A bank that offers virtual card at account opening, with the option of a physical card would be something that would be appealing especially to those that care about the environment, and those that just would never use a physical card.


I like this idea. I think it’s a win/win if the physical card is optional, but free.

I also like the idea of additional physical/virtual cards (for a fee?) linked to different spending buckets - a cross between Monzo pots and the Starling card you can give to a friend thing. I think we kind of have that with the Investor cards at the moment?

I think there are actually three: a standard card (with full number, CVV etc) that only exists virtually. Disposable ones (use once etc) and then the x-pay ones (which I think of as a whole different category).

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Thanks all - this is very interesting feedback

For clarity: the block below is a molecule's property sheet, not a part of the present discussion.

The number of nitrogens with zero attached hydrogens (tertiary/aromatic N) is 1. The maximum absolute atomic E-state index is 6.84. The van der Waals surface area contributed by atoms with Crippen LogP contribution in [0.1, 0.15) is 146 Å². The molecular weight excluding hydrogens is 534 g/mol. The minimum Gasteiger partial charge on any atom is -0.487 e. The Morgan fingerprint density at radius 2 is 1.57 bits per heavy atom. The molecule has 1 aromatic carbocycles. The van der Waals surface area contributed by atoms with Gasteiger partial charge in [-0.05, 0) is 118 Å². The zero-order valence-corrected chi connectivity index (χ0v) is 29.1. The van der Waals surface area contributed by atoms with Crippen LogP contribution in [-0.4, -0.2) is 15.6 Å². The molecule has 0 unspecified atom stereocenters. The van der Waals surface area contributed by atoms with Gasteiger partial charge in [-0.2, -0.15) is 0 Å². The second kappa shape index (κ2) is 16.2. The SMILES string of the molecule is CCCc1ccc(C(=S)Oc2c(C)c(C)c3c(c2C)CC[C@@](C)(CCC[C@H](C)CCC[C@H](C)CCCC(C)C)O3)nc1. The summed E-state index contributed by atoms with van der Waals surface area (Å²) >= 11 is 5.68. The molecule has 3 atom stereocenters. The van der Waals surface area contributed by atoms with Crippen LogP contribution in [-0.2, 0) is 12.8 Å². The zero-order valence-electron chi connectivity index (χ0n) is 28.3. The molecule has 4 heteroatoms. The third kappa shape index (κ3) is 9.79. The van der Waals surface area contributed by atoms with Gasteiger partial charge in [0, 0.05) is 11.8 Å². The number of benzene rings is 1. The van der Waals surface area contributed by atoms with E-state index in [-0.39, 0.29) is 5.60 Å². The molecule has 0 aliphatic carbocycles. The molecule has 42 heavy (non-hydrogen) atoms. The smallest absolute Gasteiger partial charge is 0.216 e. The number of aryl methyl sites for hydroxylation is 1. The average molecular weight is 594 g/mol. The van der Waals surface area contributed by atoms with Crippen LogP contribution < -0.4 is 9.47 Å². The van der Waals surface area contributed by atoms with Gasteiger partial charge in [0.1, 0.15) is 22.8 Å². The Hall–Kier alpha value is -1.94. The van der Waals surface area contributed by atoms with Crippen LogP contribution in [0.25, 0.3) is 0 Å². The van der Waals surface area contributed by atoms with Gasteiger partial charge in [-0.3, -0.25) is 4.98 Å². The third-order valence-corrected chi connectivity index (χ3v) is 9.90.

Thanks for these examples and issues. I don’t think we can really solve for people’s choices of devices or charging habits. Certainly the way technology is developing, NFC devices (including wearables), battery life and recharging solutions are already available, so I would hope that individuals would make relevant choices here - though maybe emergency solutions would be handy.

What about the issue of ATMs (and access to cash) in particular? While the number of ATMs that can handle this is increasing, the rise of virtual cards is probably faster, and I doubt we will be seeing a large investment in upgrading older ATMs for the foreseeable future. Access to cash is still an important issue for us and our customers.

The other issue will be when travelling, particularly for countries where contactless is still less common, or where signature strips and/or magstrips (!) might be required? I would be concerned that those who’ve become used to contactless in the UK will not necessarily be aware they may need to ensure they have a card available.